Queen Victoria, Valletta, Malta
Lord Nelson had himself dismissed Malta as being "a useless and enormous expense".  His successor, Admiral Lord Collingwood shared the view and called Malta "the most gossiping, gourmandizing place I ever heard of".  Nevertheless, strategically-positioned Malta would remain a British colonial possession for the next 164 years.

Madonna and Child, Mdina, Malta
Malta was used as a hospital station for troops engaged in the Crimean war and also during the First World War.  Nor were the British so foolish as to interfere with the island's devoted Roman Catholic faith.

Fort St. Angelo, Former Royal Navy base, Malta 
In 1882 one visitor to Malta wrote...

"Most Englishman at home are so far from warlike sights, that they are apt to forget that their country has after all shown herself great in war as in commerce.  But no man can forget that fact as he stands her upon the Baracca of Valletta and looks down upon the grab forts and the ironclad which sleep securely beneath their walls."   Source: Blue Water Empire, Robert Holland, 2012, www.amzn.com/0141036109

British Power in the Med
On June 10, 1943 Il Duce declared war on the Allies.  The next day Italian planes began bombing Malta.  Joined later by the Luftwaffe, Malta became the most bombed part of the planet during the Second World War.  The siege continued for the next three years as Axis forces attempted to starve the island out.  The island and its people suffered and fought back.  The entire island was awarded the George Cross by King George VI in 1943 -- it is still referred to today by some as the "St. George Island".  Malta was used as a springboard by the Allies for their invasion of Sicily and Italy.  The Maltese had survived their second great siege.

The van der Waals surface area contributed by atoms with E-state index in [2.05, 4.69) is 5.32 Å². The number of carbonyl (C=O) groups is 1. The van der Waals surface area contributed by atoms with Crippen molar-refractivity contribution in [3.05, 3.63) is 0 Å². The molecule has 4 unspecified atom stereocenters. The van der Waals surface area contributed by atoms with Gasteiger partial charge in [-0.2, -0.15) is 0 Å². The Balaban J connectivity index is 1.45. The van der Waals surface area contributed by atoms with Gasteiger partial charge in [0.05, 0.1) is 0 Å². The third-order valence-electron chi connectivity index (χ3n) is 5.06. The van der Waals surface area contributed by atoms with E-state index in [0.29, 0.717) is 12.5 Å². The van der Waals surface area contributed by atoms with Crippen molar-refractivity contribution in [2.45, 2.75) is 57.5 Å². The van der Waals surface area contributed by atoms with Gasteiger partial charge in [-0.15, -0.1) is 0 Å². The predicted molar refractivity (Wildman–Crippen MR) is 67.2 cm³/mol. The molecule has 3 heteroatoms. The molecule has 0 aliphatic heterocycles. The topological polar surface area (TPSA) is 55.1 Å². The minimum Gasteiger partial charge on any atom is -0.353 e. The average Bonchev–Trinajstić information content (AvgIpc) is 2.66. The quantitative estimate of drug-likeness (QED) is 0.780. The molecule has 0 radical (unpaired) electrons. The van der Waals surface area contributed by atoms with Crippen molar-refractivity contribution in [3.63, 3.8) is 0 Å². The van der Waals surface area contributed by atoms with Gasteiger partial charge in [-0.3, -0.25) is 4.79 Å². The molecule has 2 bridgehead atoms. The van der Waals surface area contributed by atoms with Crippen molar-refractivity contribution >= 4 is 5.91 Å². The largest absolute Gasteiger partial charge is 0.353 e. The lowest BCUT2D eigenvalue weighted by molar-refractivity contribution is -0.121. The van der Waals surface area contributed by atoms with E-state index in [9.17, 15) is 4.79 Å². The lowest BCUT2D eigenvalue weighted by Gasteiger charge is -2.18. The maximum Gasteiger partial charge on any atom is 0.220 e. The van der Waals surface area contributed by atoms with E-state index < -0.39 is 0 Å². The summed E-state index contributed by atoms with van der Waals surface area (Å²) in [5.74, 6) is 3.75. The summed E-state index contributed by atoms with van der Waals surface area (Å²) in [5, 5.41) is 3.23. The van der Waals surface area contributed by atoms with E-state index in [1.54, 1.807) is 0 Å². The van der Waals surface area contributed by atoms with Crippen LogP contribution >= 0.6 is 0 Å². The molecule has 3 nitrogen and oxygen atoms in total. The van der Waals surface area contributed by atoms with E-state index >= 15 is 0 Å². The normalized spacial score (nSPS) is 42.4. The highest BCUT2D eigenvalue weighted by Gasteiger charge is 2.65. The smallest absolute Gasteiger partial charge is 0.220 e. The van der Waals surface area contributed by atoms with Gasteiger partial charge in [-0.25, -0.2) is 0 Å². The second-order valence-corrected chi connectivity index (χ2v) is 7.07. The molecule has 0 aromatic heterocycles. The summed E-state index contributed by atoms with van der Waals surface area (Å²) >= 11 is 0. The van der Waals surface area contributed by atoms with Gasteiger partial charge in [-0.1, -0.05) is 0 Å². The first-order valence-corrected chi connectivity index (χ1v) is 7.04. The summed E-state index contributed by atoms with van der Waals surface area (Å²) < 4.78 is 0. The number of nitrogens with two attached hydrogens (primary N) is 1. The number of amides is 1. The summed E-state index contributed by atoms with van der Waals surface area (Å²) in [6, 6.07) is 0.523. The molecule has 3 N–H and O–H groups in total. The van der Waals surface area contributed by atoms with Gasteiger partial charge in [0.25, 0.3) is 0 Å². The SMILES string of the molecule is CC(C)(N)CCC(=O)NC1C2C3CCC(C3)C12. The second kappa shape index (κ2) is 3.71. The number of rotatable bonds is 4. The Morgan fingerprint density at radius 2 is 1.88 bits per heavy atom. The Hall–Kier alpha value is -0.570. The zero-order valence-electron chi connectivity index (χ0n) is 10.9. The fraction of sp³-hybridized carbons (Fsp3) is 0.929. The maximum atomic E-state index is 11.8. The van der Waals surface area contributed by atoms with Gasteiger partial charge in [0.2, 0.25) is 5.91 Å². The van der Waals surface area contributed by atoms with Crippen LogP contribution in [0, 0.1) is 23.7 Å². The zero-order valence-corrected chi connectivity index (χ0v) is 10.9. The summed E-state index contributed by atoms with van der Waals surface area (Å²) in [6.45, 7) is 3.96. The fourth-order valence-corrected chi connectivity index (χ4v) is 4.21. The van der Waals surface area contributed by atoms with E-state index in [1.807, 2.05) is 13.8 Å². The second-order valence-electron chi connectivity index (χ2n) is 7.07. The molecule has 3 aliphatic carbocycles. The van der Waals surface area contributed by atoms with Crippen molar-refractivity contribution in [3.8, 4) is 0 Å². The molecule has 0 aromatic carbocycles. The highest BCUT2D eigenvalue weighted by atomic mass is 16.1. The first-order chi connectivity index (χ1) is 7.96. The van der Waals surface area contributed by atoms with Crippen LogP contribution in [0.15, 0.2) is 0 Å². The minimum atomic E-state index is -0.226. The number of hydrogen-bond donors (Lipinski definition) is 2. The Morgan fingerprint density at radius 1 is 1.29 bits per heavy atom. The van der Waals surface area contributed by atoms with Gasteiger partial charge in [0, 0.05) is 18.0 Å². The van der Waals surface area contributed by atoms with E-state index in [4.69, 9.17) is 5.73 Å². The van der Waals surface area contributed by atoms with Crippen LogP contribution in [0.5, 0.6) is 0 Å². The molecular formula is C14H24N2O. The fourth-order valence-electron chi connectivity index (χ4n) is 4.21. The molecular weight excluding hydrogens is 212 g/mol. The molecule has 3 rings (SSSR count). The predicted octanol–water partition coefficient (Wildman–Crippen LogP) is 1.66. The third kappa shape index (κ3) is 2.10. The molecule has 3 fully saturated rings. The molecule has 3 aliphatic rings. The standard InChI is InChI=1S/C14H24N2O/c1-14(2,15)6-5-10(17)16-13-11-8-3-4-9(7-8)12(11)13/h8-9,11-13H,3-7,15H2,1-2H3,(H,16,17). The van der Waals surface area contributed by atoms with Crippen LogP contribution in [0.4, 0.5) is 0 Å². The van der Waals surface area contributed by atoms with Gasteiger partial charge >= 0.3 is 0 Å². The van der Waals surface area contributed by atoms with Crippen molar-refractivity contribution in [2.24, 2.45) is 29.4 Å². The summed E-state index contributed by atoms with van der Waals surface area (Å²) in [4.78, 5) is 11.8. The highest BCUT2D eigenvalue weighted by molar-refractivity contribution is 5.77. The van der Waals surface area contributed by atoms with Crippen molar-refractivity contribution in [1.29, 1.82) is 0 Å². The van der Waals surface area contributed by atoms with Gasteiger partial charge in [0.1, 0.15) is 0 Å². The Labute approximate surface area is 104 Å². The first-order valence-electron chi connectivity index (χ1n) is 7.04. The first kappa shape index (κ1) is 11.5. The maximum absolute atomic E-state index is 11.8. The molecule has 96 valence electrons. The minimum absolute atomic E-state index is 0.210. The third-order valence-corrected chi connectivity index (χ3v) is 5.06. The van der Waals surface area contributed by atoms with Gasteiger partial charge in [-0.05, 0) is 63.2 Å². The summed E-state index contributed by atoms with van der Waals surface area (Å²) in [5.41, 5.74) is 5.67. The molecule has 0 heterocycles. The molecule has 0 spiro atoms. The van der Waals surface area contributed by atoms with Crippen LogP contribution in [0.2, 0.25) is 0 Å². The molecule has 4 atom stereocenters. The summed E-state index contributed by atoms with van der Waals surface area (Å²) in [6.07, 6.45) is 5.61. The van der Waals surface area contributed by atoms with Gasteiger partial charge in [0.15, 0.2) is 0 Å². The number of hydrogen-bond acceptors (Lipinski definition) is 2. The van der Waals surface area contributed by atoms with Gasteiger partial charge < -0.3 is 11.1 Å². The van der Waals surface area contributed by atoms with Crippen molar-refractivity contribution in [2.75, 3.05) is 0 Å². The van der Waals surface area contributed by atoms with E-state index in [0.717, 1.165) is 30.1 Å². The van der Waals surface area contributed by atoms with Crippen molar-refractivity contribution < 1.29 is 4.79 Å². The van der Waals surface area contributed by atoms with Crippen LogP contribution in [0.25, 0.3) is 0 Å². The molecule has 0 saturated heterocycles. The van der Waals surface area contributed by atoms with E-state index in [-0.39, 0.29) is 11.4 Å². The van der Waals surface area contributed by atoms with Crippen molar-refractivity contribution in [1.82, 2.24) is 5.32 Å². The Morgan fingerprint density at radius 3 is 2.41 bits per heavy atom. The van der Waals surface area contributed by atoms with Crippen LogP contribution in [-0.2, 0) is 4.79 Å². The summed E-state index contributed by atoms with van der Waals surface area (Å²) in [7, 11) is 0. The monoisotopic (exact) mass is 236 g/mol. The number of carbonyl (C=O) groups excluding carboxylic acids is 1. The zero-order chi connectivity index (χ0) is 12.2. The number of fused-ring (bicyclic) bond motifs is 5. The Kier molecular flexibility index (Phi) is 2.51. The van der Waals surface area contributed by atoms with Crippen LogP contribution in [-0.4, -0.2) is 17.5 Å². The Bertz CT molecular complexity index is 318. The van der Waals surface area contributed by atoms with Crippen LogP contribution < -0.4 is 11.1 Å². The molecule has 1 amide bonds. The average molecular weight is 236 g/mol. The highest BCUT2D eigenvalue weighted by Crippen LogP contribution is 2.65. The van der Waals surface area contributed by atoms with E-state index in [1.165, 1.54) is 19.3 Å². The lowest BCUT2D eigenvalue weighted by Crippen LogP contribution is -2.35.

Message to Malta from King George VI

In 1964 the island gained its independence from Britain.

In 1979 the Royal Navy withdrew its base from Malta.  Libyan dictator Colonel Gadaffi, who supplied the island with cheap oil, attended the ceremony.  The strongman "in his arrogant showman form, gave the thumbs down when the Union Jack was lowered."  Source: Blue Water Empire, Robert Holland, 2012,  www.amzn.com/0141036109.

in 2008 The Republic of Malta joined the Euro.

Today, happily, Malta is invaded merely by hordes of tourists seeking sun, history, natural beauty, gourmandizing and a warm welcome from the Maltese people.




You can now purchase Commander Kelly's 
first book, America Invades here...www.americainvades.com or on Amazon...www.amzn.com/1940598427


2 comments:

Jim Hooper said...

I regret now we did not have more time there. We had no chance to try the local cuisine. How was the gourmandizing?

Christopher Kelly said...

Great Seafood. Lots of Italian influence. Pretty good wines. Excellent gourmandizing opportunities!